They should be required to share the results with developing countries and also to find ways of making the intellectual property that arises from the trials available to poor nations.
The Christian Aid report, Capturing India’s Carbon, says: ‘The good news is that governments in wealthy countries have considerable leverage in this area, because they will fund their countries’ demonstration projects by using taxpayers’ money.
‘It is vital that governments use this power effectively, to require the companies getting large sums of public money to act in the global interest when it comes to sharing knowledge and technology that can help to solve the climate crisis.’
Christian Aid launches the report today (12 October) as ministers from wealthy states and major developing countries meet in London at the Carbon Sequestration Leadership Forum – an organisation supporting the development of cost-effective CCS methods.
European Union countries are planning around 10 publicly-funded CCS demonstration projects, including up to four in the UK. There will be others in G8 member countries. The UK government has pledged to spend £1 billion on the projects.
A key justification given by the Energy and Climate Change Secretary, Ed Milliband, for using taxpayers’ money to fit coal power stations with this new and as yet unproven technology is the need to transfer the technology, if proved, to developing countries such as India and China, to help cut their increasing carbon emissions.
The new Christian Aid report challenges the UK government and energy companies on how they plan to make technology cooperation with India and other developing countries work.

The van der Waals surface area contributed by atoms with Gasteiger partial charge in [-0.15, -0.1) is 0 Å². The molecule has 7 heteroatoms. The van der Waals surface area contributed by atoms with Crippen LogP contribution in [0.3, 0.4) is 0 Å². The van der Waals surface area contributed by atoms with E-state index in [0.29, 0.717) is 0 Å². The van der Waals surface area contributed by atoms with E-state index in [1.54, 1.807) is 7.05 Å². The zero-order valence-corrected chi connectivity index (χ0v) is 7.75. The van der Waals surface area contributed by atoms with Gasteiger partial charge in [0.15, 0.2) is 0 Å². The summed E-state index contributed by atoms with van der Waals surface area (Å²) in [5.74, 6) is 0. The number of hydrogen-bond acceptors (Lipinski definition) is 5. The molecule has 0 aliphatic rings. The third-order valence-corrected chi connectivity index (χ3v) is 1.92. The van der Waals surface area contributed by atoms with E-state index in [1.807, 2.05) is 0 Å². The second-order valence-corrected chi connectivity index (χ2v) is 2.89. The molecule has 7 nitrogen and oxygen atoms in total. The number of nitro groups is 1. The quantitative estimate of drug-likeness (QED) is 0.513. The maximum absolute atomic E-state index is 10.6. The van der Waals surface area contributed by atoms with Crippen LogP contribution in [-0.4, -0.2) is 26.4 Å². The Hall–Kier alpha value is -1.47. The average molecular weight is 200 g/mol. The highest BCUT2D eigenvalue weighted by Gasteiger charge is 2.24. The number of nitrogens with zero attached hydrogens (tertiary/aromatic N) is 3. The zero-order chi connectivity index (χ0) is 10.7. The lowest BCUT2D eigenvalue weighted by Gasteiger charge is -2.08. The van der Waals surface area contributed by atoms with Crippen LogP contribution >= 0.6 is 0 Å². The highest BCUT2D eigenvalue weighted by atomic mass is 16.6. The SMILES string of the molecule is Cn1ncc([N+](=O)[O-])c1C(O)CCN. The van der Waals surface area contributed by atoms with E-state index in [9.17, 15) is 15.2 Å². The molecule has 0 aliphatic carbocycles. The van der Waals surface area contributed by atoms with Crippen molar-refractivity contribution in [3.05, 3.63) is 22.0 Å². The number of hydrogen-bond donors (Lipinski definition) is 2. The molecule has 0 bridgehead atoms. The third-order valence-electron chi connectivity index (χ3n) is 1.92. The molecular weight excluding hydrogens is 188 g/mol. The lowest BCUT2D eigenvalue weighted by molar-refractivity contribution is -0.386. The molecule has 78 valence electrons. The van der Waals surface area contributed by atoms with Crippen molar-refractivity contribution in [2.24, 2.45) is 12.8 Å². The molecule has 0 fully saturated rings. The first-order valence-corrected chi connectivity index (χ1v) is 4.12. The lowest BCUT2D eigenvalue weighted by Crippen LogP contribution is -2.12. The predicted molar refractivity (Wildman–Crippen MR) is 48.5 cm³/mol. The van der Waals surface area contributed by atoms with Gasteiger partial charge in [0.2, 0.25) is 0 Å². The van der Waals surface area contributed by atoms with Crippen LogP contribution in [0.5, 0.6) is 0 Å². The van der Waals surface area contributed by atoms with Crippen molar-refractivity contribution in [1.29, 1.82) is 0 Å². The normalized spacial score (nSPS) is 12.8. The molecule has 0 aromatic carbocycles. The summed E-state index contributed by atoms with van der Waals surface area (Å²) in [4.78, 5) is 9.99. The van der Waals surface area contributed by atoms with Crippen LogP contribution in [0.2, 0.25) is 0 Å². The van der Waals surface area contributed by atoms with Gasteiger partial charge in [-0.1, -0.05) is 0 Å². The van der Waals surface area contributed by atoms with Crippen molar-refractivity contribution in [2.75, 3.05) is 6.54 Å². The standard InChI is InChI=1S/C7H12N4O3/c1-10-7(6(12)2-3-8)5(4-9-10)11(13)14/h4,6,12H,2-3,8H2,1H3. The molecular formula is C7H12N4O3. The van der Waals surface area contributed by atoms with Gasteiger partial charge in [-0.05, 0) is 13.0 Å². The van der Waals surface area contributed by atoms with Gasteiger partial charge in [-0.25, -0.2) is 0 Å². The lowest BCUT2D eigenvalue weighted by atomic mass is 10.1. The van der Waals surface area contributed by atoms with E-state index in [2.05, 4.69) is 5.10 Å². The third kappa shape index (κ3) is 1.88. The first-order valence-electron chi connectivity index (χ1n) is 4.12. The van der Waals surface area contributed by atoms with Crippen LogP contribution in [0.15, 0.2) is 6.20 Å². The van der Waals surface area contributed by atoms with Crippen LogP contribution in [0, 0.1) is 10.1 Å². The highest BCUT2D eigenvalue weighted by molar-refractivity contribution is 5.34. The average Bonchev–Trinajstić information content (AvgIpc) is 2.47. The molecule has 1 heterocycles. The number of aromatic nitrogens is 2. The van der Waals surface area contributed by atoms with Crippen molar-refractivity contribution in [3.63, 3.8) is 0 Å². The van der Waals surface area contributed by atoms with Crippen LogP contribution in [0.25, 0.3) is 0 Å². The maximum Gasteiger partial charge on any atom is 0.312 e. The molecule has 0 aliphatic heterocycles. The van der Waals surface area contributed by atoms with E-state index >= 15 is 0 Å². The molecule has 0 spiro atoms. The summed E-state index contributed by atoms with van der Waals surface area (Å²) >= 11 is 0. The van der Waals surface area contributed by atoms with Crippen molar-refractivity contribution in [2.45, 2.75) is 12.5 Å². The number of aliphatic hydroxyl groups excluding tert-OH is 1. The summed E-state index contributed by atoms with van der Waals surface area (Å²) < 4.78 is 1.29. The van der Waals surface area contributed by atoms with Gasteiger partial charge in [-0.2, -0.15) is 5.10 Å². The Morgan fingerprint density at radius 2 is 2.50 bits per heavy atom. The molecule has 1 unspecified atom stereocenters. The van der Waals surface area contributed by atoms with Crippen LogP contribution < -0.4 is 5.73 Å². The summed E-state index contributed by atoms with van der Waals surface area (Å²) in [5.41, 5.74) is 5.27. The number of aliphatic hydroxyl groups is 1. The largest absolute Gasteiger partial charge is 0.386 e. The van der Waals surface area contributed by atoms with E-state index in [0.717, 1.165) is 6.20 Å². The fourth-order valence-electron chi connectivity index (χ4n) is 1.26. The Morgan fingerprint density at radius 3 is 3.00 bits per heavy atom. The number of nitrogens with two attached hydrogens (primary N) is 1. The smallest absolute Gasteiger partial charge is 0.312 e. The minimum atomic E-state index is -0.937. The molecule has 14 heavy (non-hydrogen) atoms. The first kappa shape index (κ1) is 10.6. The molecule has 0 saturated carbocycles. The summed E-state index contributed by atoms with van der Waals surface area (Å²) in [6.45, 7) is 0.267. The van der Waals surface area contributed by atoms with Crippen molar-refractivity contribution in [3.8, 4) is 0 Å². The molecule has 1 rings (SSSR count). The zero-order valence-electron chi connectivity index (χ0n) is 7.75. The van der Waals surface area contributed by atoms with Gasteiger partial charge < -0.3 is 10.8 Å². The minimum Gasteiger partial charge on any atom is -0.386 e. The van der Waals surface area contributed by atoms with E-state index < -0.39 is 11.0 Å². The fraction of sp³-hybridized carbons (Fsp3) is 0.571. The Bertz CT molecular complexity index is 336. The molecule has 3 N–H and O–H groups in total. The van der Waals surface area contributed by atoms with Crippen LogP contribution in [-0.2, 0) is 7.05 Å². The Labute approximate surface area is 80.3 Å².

The report is based in part on new research and a survey of people working in India’s energy industry, conducted by the Universities of Edinburgh and Surrey and commissioned by Christian Aid.
Capturing India’s Carbon says that rich countries such as the UK will have to start using CCS before India will consider it for its own growing number of coal power stations.
It warns that there is some doubt that India has adequate and safe underground places in which to store captured emissions. Research to investigate this further must include an assessment of the possible wider social and environmental impacts of storing carbon dioxide, especially on the poorest and most vulnerable communities.
Capturing India’s Carbon also argues that the poor countries which are least responsible for the climate crisis should make it their priority to lift people out of poverty. India, for instance, still has more than 600 million people without access to electricity.
The wealthy nations that have caused global warming should support developing countries’ low-carbon development with funding and other support for technologies ranging from cook stoves and solar power as well as CCS, if it is proven to work.
Dr Alison Doig, Christian Aid’s climate policy specialist, says: ‘We should also remember that for the many millions in rural India who lack access to electricity, coal power stations and CCS are of no use. What will help them is investment in local, renewable sources of energy such as hydro and solar power.’
For a copy of the new report, see http://www.christianaid.org.uk/images/carbon-transfer-report-oct09.pdf
To see the research report on which it is based, see www.geos.ed.ac.uk/ccsindia